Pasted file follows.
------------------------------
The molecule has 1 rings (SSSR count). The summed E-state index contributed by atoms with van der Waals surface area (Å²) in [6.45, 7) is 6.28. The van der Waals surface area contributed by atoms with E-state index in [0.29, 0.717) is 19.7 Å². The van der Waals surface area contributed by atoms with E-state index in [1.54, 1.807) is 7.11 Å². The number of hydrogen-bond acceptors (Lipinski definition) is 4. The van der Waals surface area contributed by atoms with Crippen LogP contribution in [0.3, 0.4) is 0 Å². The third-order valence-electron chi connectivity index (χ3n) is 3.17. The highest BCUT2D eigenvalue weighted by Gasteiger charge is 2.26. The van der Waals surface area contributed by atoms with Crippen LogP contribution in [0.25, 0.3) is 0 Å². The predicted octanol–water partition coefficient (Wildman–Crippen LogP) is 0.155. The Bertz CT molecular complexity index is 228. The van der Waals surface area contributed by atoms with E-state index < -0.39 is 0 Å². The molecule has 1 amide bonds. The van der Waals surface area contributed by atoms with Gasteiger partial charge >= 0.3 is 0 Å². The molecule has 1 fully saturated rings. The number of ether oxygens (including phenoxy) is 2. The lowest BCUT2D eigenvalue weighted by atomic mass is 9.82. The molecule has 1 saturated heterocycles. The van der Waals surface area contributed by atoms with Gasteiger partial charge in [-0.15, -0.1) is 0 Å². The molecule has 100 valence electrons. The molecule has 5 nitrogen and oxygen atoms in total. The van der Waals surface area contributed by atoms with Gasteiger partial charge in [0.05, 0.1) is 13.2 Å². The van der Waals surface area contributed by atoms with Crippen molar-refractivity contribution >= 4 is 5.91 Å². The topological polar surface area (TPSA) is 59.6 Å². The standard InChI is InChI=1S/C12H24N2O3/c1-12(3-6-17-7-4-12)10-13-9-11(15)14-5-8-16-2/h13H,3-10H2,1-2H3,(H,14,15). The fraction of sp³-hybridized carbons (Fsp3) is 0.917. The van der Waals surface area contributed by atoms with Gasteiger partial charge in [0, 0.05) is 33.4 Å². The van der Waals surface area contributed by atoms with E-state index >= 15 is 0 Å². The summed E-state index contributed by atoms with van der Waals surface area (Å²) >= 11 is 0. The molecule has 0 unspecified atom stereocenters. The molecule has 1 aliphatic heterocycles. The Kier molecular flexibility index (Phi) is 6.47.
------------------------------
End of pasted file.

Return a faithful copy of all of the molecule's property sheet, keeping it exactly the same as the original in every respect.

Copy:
The molecule has 1 rings (SSSR count). The summed E-state index contributed by atoms with van der Waals surface area (Å²) in [6.45, 7) is 6.28. The van der Waals surface area contributed by atoms with E-state index in [0.29, 0.717) is 19.7 Å². The van der Waals surface area contributed by atoms with E-state index in [1.54, 1.807) is 7.11 Å². The number of hydrogen-bond acceptors (Lipinski definition) is 4. The van der Waals surface area contributed by atoms with Crippen LogP contribution in [0.3, 0.4) is 0 Å². The third-order valence-electron chi connectivity index (χ3n) is 3.17. The highest BCUT2D eigenvalue weighted by Gasteiger charge is 2.26. The van der Waals surface area contributed by atoms with Crippen LogP contribution in [0.25, 0.3) is 0 Å². The predicted octanol–water partition coefficient (Wildman–Crippen LogP) is 0.155. The Bertz CT molecular complexity index is 228. The van der Waals surface area contributed by atoms with E-state index < -0.39 is 0 Å². The molecule has 1 amide bonds. The van der Waals surface area contributed by atoms with Gasteiger partial charge >= 0.3 is 0 Å². The molecule has 1 fully saturated rings. The number of ether oxygens (including phenoxy) is 2. The lowest BCUT2D eigenvalue weighted by atomic mass is 9.82. The molecule has 1 saturated heterocycles. The van der Waals surface area contributed by atoms with Gasteiger partial charge in [-0.15, -0.1) is 0 Å². The molecule has 100 valence electrons. The molecule has 5 nitrogen and oxygen atoms in total. The van der Waals surface area contributed by atoms with Gasteiger partial charge in [0.05, 0.1) is 13.2 Å². The van der Waals surface area contributed by atoms with Crippen molar-refractivity contribution >= 4 is 5.91 Å². The topological polar surface area (TPSA) is 59.6 Å². The standard InChI is InChI=1S/C12H24N2O3/c1-12(3-6-17-7-4-12)10-13-9-11(15)14-5-8-16-2/h13H,3-10H2,1-2H3,(H,14,15). The fraction of sp³-hybridized carbons (Fsp3) is 0.917. The van der Waals surface area contributed by atoms with Gasteiger partial charge in [0, 0.05) is 33.4 Å². The van der Waals surface area contributed by atoms with E-state index >= 15 is 0 Å². The summed E-state index contributed by atoms with van der Waals surface area (Å²) >= 11 is 0. The molecule has 0 unspecified atom stereocenters. The molecule has 1 aliphatic heterocycles. The Kier molecular flexibility index (Phi) is 6.47.